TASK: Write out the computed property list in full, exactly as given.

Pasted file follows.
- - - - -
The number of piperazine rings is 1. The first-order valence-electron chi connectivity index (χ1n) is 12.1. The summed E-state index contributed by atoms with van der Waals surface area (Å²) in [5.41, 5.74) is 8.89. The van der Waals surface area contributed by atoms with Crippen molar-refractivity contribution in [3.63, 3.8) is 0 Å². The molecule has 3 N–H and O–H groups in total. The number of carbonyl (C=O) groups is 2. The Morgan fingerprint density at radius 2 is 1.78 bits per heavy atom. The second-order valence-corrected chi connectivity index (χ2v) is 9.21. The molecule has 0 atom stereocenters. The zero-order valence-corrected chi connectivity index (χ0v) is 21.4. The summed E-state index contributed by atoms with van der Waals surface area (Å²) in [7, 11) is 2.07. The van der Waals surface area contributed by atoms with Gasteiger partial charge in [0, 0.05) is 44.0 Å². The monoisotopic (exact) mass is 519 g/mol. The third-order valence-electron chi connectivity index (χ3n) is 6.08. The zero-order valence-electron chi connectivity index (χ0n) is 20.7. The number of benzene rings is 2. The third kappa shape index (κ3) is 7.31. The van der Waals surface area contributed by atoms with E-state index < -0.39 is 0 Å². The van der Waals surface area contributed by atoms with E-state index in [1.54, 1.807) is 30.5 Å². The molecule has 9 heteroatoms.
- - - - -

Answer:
The number of piperazine rings is 1. The first-order valence-electron chi connectivity index (χ1n) is 12.1. The summed E-state index contributed by atoms with van der Waals surface area (Å²) in [5.41, 5.74) is 8.89. The van der Waals surface area contributed by atoms with Crippen molar-refractivity contribution in [3.63, 3.8) is 0 Å². The molecule has 3 N–H and O–H groups in total. The number of carbonyl (C=O) groups is 2. The Morgan fingerprint density at radius 2 is 1.78 bits per heavy atom. The second-order valence-corrected chi connectivity index (χ2v) is 9.21. The molecule has 0 atom stereocenters. The zero-order valence-corrected chi connectivity index (χ0v) is 21.4. The summed E-state index contributed by atoms with van der Waals surface area (Å²) in [7, 11) is 2.07. The van der Waals surface area contributed by atoms with Gasteiger partial charge in [0, 0.05) is 44.0 Å². The monoisotopic (exact) mass is 519 g/mol. The third-order valence-electron chi connectivity index (χ3n) is 6.08. The zero-order valence-electron chi connectivity index (χ0n) is 20.7. The number of benzene rings is 2. The third kappa shape index (κ3) is 7.31. The van der Waals surface area contributed by atoms with E-state index < -0.39 is 0 Å². The van der Waals surface area contributed by atoms with E-state index in [1.54, 1.807) is 30.5 Å². The molecule has 9 heteroatoms.